we still need suport for that facilitation especially in the demonstration to the youth and the elders who are left home such that they plan for the future generation.
    we shall be very happy to seeing that you have given us an upper hand,
    we strive to succeed
    we fight for the future generation
    i remain
    RONALD KABOYE
    FROM KALIRO,BUSOGAREGION IN THE EASTERN UGANDA EAST AFRICA

  2. Nasaru Maasai Children's Centre says:

    Dear Sir/Madam,
    My name is Anna Moinan Shinini
    I am writing to you from Nasaru Maasai children’s center, Arusha, Tanzania, charity number *80387*. We are in the beginning stages of setting up a center allowing children living in rural Maasai villages to obtain an education.
    Maasai people are pastoralists that live in remote areas and subsist completely off of the land. Until now, the possibility of education was nearly impossible because of the isolation of the villages and the viewed unimportance of education for the children. Also, Maasai people do not live in a cash economy, so paying school fees and transportation costs is impossible for most. In the Maasai community girls are expected to marry and start having children from the age of 13, and boys are expected to tend to the land. Body mutilation is predominant amongst the Maasai community, such as the removal of teeth, branding of cheeks, slashing of ears and most worryingly, female circumcision. We hope that gaining an education will allow the children to avoid these arranged life decisions. We hope to allow the children a prosperous life and the ability to bring knowledge back to their villages to inspire positive change.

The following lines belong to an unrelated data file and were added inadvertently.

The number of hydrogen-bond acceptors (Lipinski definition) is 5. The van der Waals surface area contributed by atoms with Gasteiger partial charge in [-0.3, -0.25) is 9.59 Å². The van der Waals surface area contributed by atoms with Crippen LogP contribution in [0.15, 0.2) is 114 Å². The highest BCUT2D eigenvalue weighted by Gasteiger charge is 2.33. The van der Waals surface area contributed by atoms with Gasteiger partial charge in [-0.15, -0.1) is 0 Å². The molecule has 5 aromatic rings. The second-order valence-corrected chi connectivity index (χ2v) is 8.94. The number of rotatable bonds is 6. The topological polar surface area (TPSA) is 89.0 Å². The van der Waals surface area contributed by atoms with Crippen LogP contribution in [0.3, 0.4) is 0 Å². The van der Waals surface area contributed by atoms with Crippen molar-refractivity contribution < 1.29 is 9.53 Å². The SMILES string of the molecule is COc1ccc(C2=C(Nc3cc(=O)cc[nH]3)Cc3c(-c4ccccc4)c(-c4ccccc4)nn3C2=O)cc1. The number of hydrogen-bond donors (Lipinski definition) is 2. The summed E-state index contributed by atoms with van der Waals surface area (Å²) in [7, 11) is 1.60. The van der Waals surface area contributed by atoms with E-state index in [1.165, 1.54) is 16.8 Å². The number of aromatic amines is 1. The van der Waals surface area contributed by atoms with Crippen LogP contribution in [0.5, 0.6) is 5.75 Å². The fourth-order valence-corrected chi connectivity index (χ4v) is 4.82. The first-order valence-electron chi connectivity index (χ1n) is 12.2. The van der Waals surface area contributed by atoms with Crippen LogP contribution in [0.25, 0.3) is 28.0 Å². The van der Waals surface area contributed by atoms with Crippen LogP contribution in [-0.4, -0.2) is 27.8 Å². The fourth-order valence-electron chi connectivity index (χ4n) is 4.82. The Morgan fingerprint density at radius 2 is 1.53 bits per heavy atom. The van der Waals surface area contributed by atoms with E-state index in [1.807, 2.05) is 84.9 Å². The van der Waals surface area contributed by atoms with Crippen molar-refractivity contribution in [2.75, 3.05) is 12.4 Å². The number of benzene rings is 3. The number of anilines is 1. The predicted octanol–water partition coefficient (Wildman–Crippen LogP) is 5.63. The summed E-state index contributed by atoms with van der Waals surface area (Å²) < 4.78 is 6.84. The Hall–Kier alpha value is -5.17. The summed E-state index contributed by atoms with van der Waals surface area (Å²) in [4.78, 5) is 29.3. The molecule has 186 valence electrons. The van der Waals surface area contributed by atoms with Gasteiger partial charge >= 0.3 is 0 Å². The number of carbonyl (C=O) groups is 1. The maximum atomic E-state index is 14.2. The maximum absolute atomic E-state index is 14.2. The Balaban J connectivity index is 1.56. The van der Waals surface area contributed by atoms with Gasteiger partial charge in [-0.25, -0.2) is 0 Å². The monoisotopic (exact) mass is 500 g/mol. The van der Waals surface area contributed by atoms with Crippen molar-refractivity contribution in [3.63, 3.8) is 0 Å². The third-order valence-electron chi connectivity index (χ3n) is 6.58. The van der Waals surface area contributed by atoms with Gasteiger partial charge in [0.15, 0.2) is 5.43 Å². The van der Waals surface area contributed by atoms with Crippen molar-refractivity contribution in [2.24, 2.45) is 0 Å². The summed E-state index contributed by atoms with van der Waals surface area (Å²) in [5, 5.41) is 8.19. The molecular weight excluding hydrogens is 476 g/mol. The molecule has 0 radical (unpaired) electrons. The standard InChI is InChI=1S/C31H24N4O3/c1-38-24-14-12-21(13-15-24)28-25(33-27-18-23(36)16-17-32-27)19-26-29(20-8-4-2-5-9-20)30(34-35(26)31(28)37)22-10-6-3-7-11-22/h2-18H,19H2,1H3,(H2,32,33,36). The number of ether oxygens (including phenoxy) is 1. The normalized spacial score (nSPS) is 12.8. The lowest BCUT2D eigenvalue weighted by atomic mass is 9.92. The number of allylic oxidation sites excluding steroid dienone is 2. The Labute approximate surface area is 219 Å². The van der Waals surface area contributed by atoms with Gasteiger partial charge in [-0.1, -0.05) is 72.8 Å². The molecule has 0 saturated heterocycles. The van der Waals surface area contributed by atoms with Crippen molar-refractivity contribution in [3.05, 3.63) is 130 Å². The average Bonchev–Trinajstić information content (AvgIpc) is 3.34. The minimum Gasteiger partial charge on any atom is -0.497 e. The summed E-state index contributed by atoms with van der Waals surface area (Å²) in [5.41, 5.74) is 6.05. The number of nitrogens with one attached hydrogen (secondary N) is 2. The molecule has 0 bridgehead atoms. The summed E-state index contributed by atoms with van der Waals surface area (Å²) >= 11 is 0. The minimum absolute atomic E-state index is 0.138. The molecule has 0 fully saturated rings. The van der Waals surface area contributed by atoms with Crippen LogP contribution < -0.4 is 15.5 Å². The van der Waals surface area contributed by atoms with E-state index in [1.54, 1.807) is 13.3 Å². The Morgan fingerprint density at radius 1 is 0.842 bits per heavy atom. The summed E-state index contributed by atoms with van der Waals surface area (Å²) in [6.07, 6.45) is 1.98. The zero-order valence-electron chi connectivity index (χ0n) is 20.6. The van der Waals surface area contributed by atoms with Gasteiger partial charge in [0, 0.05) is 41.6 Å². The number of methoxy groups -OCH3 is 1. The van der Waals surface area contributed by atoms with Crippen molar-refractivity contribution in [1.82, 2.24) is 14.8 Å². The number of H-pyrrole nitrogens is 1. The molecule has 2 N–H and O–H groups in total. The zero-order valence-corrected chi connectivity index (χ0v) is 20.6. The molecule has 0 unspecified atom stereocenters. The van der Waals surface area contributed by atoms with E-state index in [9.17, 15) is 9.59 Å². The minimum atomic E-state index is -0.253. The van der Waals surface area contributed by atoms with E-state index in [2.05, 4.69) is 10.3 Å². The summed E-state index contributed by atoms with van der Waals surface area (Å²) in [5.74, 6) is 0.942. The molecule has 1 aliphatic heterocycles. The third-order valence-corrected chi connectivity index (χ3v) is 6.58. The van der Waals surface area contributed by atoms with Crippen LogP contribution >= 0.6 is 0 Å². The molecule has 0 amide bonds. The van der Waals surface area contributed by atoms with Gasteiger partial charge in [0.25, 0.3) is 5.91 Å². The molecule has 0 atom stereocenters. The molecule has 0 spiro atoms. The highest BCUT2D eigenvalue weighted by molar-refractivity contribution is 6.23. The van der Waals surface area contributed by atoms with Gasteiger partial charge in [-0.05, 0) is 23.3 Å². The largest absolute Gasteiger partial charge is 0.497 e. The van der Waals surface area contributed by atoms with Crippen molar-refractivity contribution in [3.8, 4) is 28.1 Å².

I am the director of Nasaru Maasai Children’s Center and from Maasai Community; I am the one of 91 children in my family and the only one able to gain an education within my family. This was made possible through the help of missionaries that went to live at my village. Because of the strong influence these missionaries had on me and my people, I followed my education with work in a children’s center for 11 years. Today I’m dedicated to providing the same opportunities that I got lucky enough to be given. I strongly believe that all Maasai children should be given the opportunity to open up their minds and gain knowledge and options through education.
    Currently there are 5 Maasai girls, aged 6 and 7, living in my family home and beginning to gain an education through volunteers; however this is only a temporary setup. The centre has a dream of bringing many children into the city, familiarizing them with the culture, and preparing them for primary education by pre-school lessons in Kiswahili and English. The children can only speak MAA (Maasai Language), which makes entering into primary school a difficult task from the onset. We also plan on obtaining funding for them to receive an education at primary schools in Arusha, whilst providing them with a safe place to live. Even when times are tough they find refuge in the Lord.
    We are, at present, raising awareness of the project within the volunteering community in Arusha. However, to ensure our dream becomes a reality we are ideally looking for long term support to help us in financial set up and running of the project.
    We would love if you would be interested in helping us, or would like more information on our detailed long term plan we would be very grateful.
    Thank you for your time,
    Nasaru Maasai Children’s Centre